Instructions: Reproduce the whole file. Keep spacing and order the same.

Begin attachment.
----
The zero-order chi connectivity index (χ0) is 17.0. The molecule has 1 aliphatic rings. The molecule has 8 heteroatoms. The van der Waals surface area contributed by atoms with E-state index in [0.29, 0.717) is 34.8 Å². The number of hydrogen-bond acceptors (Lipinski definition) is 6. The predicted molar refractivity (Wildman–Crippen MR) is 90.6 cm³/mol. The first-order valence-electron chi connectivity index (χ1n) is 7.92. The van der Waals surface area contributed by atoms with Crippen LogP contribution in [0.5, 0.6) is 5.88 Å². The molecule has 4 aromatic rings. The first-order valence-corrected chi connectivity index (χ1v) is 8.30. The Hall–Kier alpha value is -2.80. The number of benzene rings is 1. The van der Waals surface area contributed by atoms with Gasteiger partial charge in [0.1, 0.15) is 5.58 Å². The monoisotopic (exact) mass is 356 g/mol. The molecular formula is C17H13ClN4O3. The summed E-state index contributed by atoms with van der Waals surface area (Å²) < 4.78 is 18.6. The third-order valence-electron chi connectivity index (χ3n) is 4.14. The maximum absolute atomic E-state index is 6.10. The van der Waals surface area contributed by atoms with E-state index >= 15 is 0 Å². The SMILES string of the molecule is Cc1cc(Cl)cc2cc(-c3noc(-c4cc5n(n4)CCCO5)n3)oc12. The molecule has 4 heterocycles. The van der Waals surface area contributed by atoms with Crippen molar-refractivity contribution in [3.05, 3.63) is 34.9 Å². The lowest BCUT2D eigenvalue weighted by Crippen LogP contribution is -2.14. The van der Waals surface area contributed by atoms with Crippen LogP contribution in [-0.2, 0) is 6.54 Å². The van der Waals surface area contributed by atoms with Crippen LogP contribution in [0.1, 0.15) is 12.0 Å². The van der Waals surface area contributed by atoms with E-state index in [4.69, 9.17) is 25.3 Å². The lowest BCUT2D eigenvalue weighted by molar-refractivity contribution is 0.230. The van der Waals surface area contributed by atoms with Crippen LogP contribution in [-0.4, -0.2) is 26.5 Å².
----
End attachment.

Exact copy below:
The zero-order chi connectivity index (χ0) is 17.0. The molecule has 1 aliphatic rings. The molecule has 8 heteroatoms. The van der Waals surface area contributed by atoms with E-state index in [0.29, 0.717) is 34.8 Å². The number of hydrogen-bond acceptors (Lipinski definition) is 6. The predicted molar refractivity (Wildman–Crippen MR) is 90.6 cm³/mol. The first-order valence-electron chi connectivity index (χ1n) is 7.92. The van der Waals surface area contributed by atoms with Crippen LogP contribution in [0.5, 0.6) is 5.88 Å². The molecule has 4 aromatic rings. The first-order valence-corrected chi connectivity index (χ1v) is 8.30. The Hall–Kier alpha value is -2.80. The number of benzene rings is 1. The van der Waals surface area contributed by atoms with Gasteiger partial charge in [0.1, 0.15) is 5.58 Å². The monoisotopic (exact) mass is 356 g/mol. The molecular formula is C17H13ClN4O3. The summed E-state index contributed by atoms with van der Waals surface area (Å²) < 4.78 is 18.6. The third-order valence-electron chi connectivity index (χ3n) is 4.14. The maximum absolute atomic E-state index is 6.10. The van der Waals surface area contributed by atoms with E-state index >= 15 is 0 Å². The SMILES string of the molecule is Cc1cc(Cl)cc2cc(-c3noc(-c4cc5n(n4)CCCO5)n3)oc12. The molecule has 4 heterocycles. The van der Waals surface area contributed by atoms with Crippen molar-refractivity contribution in [3.05, 3.63) is 34.9 Å². The lowest BCUT2D eigenvalue weighted by Crippen LogP contribution is -2.14. The van der Waals surface area contributed by atoms with Crippen LogP contribution in [-0.2, 0) is 6.54 Å². The van der Waals surface area contributed by atoms with Crippen LogP contribution in [0.1, 0.15) is 12.0 Å². The van der Waals surface area contributed by atoms with E-state index in [4.69, 9.17) is 25.3 Å². The lowest BCUT2D eigenvalue weighted by molar-refractivity contribution is 0.230. The van der Waals surface area contributed by atoms with Crippen LogP contribution in [-0.4, -0.2) is 26.5 Å².